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N2 - Purpose: To determine the prevalence and type of visual symptoms among human immunodeficiency virus (HIV)-positive patients with newly diagnosed cytomegalovirus (CMV) retinitis. Methods: The authors conducted a retrospective review of the charts of all HIV type 1-infected patients at Parkland Memorial Hospital (Dallas, TX) who had newly diagnosed CMV retinitis between July 1, 1993, and September 30, 1997. Information recorded included demographics, results of laboratory evaluations including CD4 cell count, visual symptoms at the time of diagnosis, and the zone and extent of retinal involvement at presentation. Visual symptoms in the patients with CMV retinitis were compared with those in a control group of HIV-positive patients who were screened for CMV retinitis but were not diagnosed with retinitis. Results: Of 183 eyes (138 patients), 83% (88% of patients) had visual symptoms at the time of diagnosis. The most common presenting symptoms were blurred vision (67% of patients), floaters (49%), flashes of light (16%), eye pain (7%), and scotomata (3%). Compared with the control group of patients without CMV retinitis, patients with CMV retinitis were more likely to have any eye symptoms (88% versus 53%, respectively) as well as blurred vision, floaters, and either blurred vision or floaters (P < 0.0001). Eyes with zone 1 retinal involvement had an 88% incidence of visual symptoms at the time of diagnosis compared with 77% of eyes with peripheral retinal involvement (zones 2 and 3) (P > 0.05). Patients with zone 1 disease were more likely to note blurred or decreased vision than were patients with zone 2 or 3 disease (75% versus 47%, respectively; P < 0.0001). Eyes with <25% retinal involvement had a 76% rate of visual symptoms, which was significantly lower than the 90% rate noted among eyes with >25% retinal involvement (P < 0.05). Conclusions: Most HIV-infected patients with newly diagnosed CMV retinitis had visual symptoms at presentation regardless of the zone of retinal involvement. The incidence of visual symptoms correlated with the degree of retinal involvement.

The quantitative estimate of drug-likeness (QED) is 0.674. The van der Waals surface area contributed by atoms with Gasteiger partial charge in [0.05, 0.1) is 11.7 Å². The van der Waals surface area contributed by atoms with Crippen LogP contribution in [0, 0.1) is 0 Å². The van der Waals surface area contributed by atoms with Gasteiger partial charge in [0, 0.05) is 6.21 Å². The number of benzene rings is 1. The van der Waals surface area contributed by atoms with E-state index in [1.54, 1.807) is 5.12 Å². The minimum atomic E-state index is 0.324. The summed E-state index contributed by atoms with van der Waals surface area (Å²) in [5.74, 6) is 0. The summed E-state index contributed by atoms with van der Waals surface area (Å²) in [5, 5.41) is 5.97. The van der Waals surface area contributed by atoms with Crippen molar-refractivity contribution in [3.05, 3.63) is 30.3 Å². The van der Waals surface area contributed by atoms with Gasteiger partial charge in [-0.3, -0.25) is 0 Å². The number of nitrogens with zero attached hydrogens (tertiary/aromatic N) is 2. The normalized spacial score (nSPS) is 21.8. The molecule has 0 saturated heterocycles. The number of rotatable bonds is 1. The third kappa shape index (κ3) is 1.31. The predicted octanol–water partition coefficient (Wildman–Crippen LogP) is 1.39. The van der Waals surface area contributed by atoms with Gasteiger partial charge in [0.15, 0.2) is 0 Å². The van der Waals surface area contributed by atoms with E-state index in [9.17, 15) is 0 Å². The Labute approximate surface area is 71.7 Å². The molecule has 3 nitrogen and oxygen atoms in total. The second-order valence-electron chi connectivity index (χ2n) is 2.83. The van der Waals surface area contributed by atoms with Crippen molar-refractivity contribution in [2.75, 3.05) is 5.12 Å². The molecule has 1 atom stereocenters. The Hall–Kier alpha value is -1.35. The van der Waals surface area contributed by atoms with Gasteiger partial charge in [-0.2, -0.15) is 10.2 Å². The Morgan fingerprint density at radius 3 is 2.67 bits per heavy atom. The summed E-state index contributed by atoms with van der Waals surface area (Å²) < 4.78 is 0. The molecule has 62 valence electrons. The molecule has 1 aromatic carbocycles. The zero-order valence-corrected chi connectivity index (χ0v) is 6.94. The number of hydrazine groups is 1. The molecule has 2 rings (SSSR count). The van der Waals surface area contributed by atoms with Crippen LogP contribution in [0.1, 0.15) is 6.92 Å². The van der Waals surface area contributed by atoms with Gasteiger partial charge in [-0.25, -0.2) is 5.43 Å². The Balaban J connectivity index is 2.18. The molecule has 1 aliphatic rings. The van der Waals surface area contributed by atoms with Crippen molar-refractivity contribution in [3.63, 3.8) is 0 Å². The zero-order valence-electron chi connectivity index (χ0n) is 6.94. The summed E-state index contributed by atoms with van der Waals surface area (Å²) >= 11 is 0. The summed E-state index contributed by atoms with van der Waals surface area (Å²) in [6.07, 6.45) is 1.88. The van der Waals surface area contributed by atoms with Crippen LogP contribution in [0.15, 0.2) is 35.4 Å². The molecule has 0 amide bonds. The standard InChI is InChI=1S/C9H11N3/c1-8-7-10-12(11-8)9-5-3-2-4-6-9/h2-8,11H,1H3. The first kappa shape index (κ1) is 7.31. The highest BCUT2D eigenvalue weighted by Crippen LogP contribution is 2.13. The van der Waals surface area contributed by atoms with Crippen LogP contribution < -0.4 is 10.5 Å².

AB - Purpose: To determine the prevalence and type of visual symptoms among human immunodeficiency virus (HIV)-positive patients with newly diagnosed cytomegalovirus (CMV) retinitis. Methods: The authors conducted a retrospective review of the charts of all HIV type 1-infected patients at Parkland Memorial Hospital (Dallas, TX) who had newly diagnosed CMV retinitis between July 1, 1993, and September 30, 1997. Information recorded included demographics, results of laboratory evaluations including CD4 cell count, visual symptoms at the time of diagnosis, and the zone and extent of retinal involvement at presentation. Visual symptoms in the patients with CMV retinitis were compared with those in a control group of HIV-positive patients who were screened for CMV retinitis but were not diagnosed with retinitis. Results: Of 183 eyes (138 patients), 83% (88% of patients) had visual symptoms at the time of diagnosis. The most common presenting symptoms were blurred vision (67% of patients), floaters (49%), flashes of light (16%), eye pain (7%), and scotomata (3%). Compared with the control group of patients without CMV retinitis, patients with CMV retinitis were more likely to have any eye symptoms (88% versus 53%, respectively) as well as blurred vision, floaters, and either blurred vision or floaters (P < 0.0001). Eyes with zone 1 retinal involvement had an 88% incidence of visual symptoms at the time of diagnosis compared with 77% of eyes with peripheral retinal involvement (zones 2 and 3) (P > 0.05). Patients with zone 1 disease were more likely to note blurred or decreased vision than were patients with zone 2 or 3 disease (75% versus 47%, respectively; P < 0.0001). Eyes with <25% retinal involvement had a 76% rate of visual symptoms, which was significantly lower than the 90% rate noted among eyes with >25% retinal involvement (P < 0.05). Conclusions: Most HIV-infected patients with newly diagnosed CMV retinitis had visual symptoms at presentation regardless of the zone of retinal involvement. The incidence of visual symptoms correlated with the degree of retinal involvement.